Reckoning With the British Empire
<iframe loading="lazy" src="https://w.soundcloud.com/player/?url=https%3A//api.soundcloud.com/tracks/1345254724&color=%23ff5500&auto_play=false&hide_related=false&show_comments=true&show_user=true&show_reposts=false&show_teaser=true" width="100%" height="166" frameborder="no" scrolling="no"></iframe>
Since the passing of Queen Elizabeth II last week, the world has been abuzz with commentary. While many mourn the loss of the queen, whose seventy-year reign was the longest in the history of the monarchy, others have voiced serious criticism—and in some cases have been censured for it.
Today, host Esty Dinur takes this opportunity to take a critical look at the legacy of Elizabeth II and British Empire from the view of the colonized with historian Elizabeth Kolsky.
More than getting too tied up in the question of whether the queen was good or bad, or even whether the monarchy should be abolished, “I’m hopeful that we can taken this opportunity to reckon with histories that we perhaps have been hesitant to, reluctant to, or unable to face,” says Elizabeth Kolsky. “I’m hopeful that this moment encourages people to look more closely and carefully at histories of the British Empire from below, told from the perspectives of colonized people—not from this whitewashed, top-down perspective.”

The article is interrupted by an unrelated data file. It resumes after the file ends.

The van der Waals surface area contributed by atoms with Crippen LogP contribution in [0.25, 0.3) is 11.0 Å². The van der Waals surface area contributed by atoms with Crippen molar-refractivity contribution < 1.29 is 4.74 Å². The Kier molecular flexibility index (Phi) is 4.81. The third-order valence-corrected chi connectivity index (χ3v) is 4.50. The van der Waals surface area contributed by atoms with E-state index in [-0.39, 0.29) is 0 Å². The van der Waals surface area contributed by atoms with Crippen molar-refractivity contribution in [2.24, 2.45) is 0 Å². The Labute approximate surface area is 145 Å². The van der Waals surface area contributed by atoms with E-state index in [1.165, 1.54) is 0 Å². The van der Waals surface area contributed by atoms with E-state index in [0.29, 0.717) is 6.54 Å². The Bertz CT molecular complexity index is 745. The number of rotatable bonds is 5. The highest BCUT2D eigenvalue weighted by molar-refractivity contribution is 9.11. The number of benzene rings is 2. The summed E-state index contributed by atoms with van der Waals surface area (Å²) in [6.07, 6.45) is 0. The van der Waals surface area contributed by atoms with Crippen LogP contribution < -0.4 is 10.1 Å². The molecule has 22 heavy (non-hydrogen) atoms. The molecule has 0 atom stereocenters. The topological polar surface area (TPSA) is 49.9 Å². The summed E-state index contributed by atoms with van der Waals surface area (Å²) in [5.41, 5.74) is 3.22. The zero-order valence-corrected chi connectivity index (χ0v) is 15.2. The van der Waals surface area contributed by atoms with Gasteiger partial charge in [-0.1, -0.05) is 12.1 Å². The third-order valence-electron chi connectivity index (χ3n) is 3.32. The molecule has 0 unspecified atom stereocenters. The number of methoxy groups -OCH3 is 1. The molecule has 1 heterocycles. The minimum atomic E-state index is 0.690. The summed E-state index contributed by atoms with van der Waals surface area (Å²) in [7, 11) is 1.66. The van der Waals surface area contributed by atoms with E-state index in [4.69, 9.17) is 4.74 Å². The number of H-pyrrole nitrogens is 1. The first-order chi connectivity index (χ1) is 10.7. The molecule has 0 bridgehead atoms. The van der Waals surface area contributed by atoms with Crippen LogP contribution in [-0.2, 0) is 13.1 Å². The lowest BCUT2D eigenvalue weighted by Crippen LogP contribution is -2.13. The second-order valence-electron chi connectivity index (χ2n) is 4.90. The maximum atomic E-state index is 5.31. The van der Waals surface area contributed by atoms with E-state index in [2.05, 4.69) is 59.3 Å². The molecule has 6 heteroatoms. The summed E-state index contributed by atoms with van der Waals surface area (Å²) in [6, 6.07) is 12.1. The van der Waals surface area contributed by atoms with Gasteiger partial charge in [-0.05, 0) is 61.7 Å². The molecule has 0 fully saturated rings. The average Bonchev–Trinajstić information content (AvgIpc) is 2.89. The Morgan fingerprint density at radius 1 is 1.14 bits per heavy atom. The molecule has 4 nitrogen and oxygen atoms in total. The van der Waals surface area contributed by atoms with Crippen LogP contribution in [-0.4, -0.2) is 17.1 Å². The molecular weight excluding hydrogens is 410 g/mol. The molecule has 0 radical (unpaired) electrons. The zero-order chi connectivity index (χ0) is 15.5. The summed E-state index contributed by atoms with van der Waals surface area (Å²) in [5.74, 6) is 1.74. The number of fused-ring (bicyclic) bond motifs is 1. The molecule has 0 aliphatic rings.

Elizabeth Kolsky is associate professor of history at Villanova University and author of Colonial Justice in British India: White Violence and the Rule of Law (Cambridge University Press, 2009).
Cover image: A map of the British Empire in 1921, shared under public domain